Koreatown at noon. The malls are quiet. The cars on Olympic Boulevard course swiftly from downtown toward the sea.
Beverly Soon Tofu Restaurant is full. I am hungry. I stand by the door, by the stripped logs of the wall, behind 14 men in suits who also wait for lunch. Iron pots of tofu hiss on their way to the tables. We will all eat soon.
Above the door and somewhat to its left, a clock chimes the hour, 12, in a nasal electronic drone. It is a shiny clock, a cheap wooden interpretation of a grandfather clock. Its computer chip knows the Big Ben theme. It is on a wall of wood, bamboo, in a room decorated with burnished and irregular burls that have been sliced from logs like cheese and nailed to the walls. The tables and stools and benches of the restaurant are also made from slices of log, glued together and polished to a high shine, gleaming in the filtered sunlight. In addition, the west side of the mini-mall dining room is thatched like a hut.
The restaurant is decorated like the gift shop at a Korean shrine. I had thought this was a traditional thing, a rustic affectation common to tofu specialty restaurants in Korea--both Jangtoh Soontofu and the uptown branch of Beverly Soon Tofu are also havens for logs--but I was recently assured that log-slicing is the longtime hobby of Beverly Soon Tofu's proprietress (she says Jangtoh was "inspired" by Beverly), that logs and tofu aren't necessarily intertwined. The Korean tofu restaurant across the street, called So Kong Dong, has no logs at all. So Kong Dong is also popular with Korean businessmen at lunch, though what you get at Beverly is just slightly more delicious.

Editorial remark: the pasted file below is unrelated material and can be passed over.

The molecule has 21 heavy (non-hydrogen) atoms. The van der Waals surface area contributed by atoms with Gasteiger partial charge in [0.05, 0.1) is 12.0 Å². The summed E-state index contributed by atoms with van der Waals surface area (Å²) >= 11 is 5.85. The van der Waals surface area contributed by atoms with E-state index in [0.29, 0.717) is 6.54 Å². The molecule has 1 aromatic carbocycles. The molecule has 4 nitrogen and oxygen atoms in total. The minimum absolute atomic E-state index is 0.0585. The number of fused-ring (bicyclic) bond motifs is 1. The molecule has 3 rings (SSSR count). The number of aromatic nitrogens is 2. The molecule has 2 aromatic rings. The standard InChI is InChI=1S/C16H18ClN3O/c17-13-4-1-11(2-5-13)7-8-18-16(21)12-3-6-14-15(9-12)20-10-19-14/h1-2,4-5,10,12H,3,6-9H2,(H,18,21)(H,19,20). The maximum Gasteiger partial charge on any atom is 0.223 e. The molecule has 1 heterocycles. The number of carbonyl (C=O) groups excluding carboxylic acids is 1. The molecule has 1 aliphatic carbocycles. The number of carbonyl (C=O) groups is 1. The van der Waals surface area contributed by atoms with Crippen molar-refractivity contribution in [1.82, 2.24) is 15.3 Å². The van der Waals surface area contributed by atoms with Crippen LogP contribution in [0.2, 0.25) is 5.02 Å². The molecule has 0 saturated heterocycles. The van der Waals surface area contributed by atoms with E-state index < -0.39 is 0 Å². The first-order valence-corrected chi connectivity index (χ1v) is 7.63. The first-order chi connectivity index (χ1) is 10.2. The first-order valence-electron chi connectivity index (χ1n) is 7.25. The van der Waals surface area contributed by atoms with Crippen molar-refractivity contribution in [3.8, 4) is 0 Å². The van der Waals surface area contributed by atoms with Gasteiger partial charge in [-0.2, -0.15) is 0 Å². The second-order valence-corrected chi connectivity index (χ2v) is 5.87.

What you eat in a Korean tofu restaurant: tofu. Also rice and a couple of different kinds of kimchee . At Beverly you get a simple water kimchee of white radish and a spicy-red kimchee of white radish. All the menus are short, but Beverly's is the shortest of all, listing only three items--each of them a minor variation on the theme of tofu casserole--plus a few widely advertised soft drinks. The thing to drink here is chilled barley tea served in soup bowls, which is very refreshing and is included in the price of the lunch.
The tofu casserole, soontofu , comes bubbling and sputtering, splattering the paper placemat with a fine red mist, forming a burnt crust on the rim of the red-hot cast-iron bowls in which it is served. Until it cools down a bit, soontofu looks more like a scene from the "Rite of Spring" sequence of "Fantasia" than it does like actual food. If you like, the waitress will break an egg over the seething, volcanic mass. The white of the egg sets at once, while the yolk remains pleasantly viscous, a nice, subtle contrast to the velvety smoothness of the thumb-size chunks of tofu and the thick broth. ("The tofu is made fresh every day--even on a holiday," the proprietress says to anybody who will listen.)
Soontofu here is available spiked with oysters, meat and kimchee , with oysters, meat and small clams, or with sheets of toasted seaweed that you crumble on yourself. There is no appreciable difference between the briny, savory tang of the three, though the tiny oysters are a nice touch and the one with the seaweed alone is even lower in calories than the rest. (You could probably have a filling bowl of each variety and still come out better than you would with a Big Mac 'n' fries.) Gradations of possible spiciness range from milky-white (no chile) to a nostril-searing brick-red; you decide.
Dessert, as at most Korean restaurants, is a stick of chewing gum.
Beverly Soon Tofu Restaurant, 2717 W. Olympic Blvd., No. 108, (213) 380-1113. Open daily, 10 a.m.-10 p.m. Cash only. No alcohol. Dinner for two, food only, $13.